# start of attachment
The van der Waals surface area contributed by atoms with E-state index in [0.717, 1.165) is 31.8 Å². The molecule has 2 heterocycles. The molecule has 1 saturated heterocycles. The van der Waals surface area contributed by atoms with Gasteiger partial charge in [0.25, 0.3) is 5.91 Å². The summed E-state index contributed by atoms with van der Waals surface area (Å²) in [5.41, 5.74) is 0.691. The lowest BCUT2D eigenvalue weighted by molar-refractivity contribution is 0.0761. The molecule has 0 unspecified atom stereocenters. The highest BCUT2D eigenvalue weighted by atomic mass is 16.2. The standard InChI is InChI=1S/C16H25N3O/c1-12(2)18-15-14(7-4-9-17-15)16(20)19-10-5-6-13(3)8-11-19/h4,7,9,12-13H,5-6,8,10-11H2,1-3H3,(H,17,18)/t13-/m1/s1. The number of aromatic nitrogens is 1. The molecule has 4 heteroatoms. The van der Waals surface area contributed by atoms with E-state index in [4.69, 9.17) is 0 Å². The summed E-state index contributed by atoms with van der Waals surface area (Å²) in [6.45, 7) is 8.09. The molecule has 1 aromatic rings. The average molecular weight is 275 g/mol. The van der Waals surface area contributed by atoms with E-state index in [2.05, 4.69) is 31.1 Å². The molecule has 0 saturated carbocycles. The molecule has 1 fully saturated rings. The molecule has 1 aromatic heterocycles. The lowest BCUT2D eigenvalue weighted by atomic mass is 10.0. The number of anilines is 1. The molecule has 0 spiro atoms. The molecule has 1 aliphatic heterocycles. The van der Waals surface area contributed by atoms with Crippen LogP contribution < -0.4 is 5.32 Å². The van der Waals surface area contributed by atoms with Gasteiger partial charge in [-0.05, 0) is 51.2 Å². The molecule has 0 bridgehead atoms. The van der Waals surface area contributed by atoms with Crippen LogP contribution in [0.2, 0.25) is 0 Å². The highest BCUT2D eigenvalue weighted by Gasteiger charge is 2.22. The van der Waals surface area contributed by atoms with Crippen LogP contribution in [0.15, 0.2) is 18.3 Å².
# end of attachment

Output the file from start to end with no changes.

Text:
The van der Waals surface area contributed by atoms with E-state index in [0.717, 1.165) is 31.8 Å². The molecule has 2 heterocycles. The molecule has 1 saturated heterocycles. The van der Waals surface area contributed by atoms with Gasteiger partial charge in [0.25, 0.3) is 5.91 Å². The summed E-state index contributed by atoms with van der Waals surface area (Å²) in [5.41, 5.74) is 0.691. The lowest BCUT2D eigenvalue weighted by molar-refractivity contribution is 0.0761. The molecule has 0 unspecified atom stereocenters. The highest BCUT2D eigenvalue weighted by atomic mass is 16.2. The standard InChI is InChI=1S/C16H25N3O/c1-12(2)18-15-14(7-4-9-17-15)16(20)19-10-5-6-13(3)8-11-19/h4,7,9,12-13H,5-6,8,10-11H2,1-3H3,(H,17,18)/t13-/m1/s1. The number of aromatic nitrogens is 1. The molecule has 4 heteroatoms. The van der Waals surface area contributed by atoms with E-state index in [4.69, 9.17) is 0 Å². The summed E-state index contributed by atoms with van der Waals surface area (Å²) in [6.45, 7) is 8.09. The molecule has 1 aromatic rings. The average molecular weight is 275 g/mol. The van der Waals surface area contributed by atoms with E-state index in [2.05, 4.69) is 31.1 Å². The molecule has 0 saturated carbocycles. The molecule has 1 fully saturated rings. The molecule has 1 aromatic heterocycles. The lowest BCUT2D eigenvalue weighted by atomic mass is 10.0. The number of anilines is 1. The molecule has 0 spiro atoms. The molecule has 1 aliphatic heterocycles. The van der Waals surface area contributed by atoms with Crippen LogP contribution < -0.4 is 5.32 Å². The van der Waals surface area contributed by atoms with Gasteiger partial charge in [-0.05, 0) is 51.2 Å². The molecule has 0 bridgehead atoms. The van der Waals surface area contributed by atoms with Crippen LogP contribution in [0.2, 0.25) is 0 Å². The highest BCUT2D eigenvalue weighted by Gasteiger charge is 2.22. The van der Waals surface area contributed by atoms with Crippen LogP contribution in [0.15, 0.2) is 18.3 Å².